Assisted death gaining acceptance in US
Roger Collier | CMAJ | Nov. 30, 2016
Residents of Colorado and the District of Columbia estimated to have less than six months to live to have access to assisted dying.
The District of Columbia has become the latest jurisdiction in the United States to pass a bill to allow patients with terminal illnesses to end their lives with physician assistance. The district follows Colorado, which passed a right-to-die law on Nov. 8. Both measures permit assisted death to anyone over 18 who is terminally ill and estimated to have less than six months to live. Patients must be considered competent to make the decision and have to voluntarily ask for the service.
“The clear success of the Colorado law is part of our movement’s step-by-step across the US to get intelligent, democratic laws on the right to choose to die in place,” Derek Humphry, author of “Final Exit” and founder of the Hemlock Society USA, a right-to-die advocacy group (now part of the organization Compassion & Choices), said in an email.
Opponents of physician-assisted death lament the new laws, fearing they will only lead to poor outcomes for certain vulnerable members of society.
“We worry for the residents of Colorado and Washington, DC, because assisted-suicide laws inevitably take the lives of innocent people through misdiagnosis and elder abuse,” John Kelly, a regional director (New England) for the disability-rights group Not Dead Yet. “Given that insurers routinely value their bottom lines over patient treatment, and the health care system devalues the lives of disabled people, these laws reduce rather than expand choice.”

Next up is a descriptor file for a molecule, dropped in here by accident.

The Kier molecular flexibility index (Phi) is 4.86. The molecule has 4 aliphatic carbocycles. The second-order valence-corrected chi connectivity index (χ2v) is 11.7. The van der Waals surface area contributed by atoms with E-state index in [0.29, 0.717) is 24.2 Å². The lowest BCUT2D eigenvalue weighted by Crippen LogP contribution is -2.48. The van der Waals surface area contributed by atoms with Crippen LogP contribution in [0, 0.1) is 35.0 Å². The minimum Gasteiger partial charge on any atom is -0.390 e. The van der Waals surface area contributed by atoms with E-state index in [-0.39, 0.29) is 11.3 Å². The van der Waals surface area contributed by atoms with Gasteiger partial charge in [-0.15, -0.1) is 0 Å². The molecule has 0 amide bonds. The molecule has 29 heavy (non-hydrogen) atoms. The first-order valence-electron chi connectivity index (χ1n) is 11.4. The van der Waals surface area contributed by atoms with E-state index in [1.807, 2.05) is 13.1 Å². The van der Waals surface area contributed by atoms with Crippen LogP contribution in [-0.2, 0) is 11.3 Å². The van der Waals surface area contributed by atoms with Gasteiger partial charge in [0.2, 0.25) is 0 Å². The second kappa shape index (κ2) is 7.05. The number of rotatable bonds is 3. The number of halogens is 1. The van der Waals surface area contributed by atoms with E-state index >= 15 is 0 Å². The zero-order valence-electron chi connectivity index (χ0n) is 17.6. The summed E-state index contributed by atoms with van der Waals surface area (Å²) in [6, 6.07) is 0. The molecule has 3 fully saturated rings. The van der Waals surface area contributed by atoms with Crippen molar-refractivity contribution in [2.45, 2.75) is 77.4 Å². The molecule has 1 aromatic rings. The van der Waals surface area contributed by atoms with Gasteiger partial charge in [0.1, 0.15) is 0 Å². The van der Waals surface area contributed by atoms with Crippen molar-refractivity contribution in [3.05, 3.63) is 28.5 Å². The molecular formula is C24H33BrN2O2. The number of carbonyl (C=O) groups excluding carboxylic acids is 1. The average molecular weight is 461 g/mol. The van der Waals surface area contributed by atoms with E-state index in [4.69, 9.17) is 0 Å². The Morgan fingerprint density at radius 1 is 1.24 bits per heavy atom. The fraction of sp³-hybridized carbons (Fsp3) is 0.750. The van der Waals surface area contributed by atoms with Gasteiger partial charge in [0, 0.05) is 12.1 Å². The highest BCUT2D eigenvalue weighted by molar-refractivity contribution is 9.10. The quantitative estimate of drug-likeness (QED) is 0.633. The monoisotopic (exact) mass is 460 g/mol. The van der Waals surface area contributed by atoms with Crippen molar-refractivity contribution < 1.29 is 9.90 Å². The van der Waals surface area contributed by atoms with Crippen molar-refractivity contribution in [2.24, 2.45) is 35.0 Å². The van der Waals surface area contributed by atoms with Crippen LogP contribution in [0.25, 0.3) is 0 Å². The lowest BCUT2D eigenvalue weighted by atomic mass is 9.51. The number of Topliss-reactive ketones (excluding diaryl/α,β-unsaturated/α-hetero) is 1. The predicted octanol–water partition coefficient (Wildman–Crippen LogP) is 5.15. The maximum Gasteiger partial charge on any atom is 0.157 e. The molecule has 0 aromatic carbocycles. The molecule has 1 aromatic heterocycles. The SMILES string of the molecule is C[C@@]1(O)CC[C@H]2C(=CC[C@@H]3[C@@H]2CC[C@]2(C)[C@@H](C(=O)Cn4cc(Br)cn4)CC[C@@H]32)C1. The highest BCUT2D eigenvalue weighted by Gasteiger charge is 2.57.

The Colorado End of Life Options Act (Proposition 106) was opposed by many in the state. The editorial board of The Denver Post said the measure lacked proper safeguards, and recommended rejecting it “because we fear the cultural, legal and medical shift that it would create.” The group Coloradans Against Assisted Suicide claimed that right-to-die legislation “leads people to give up on treatment and lose good years of their lives.” Another group, No Prop 106, suggested the new law would put too much power in the hands of physicians, who sometimes make mistakes, to determine who has six months to live and is therefore eligible for assisted dying.
“Rarely do voters get to vote on ballot issues about life and death. We appreciate the support of so many Coloradans who reject a culture of compromise on suicide,” Peggi O’Keefe, spokesperson for No Prop 106, said in an email. “We hope that the state legislature, as it has on two prior occasions, recognizes the flaws embedded in Proposition 106 and takes appropriate steps to correct them.”
Five other states, in addition to Colorado and the District of Columbia, have already passed right-to-die legislation, including Oregon, California, Vermont, Washington and Montana. Oregon’s Death with Dignity Act came into effect nearly two decades ago, on Oct. 27, 1997. In California, the End of Life Option Act has been law since June 9 of this year. There are no federal laws on assisted death in the US.
“We are looking in the new year to get similar choice laws passed in New Jersey, New York and Connecticut,” said Humphry. “This is an idea whose time has come.”
Meanwhile, in some other countries, efforts to pass legislation for assisted dying have not been as successful as in the US. On Nov. 17, South Australia Parliament rejected the Death with Dignity bill by a single vote. The bill has appeared before parliament 15 times. A health committee in New Zealand is holding an inquiry into assisted dying, but the country’s prime minister said the government wouldn’t be introducing legislation.
Photo credit: KatarzynaBialasiewicz/iStock
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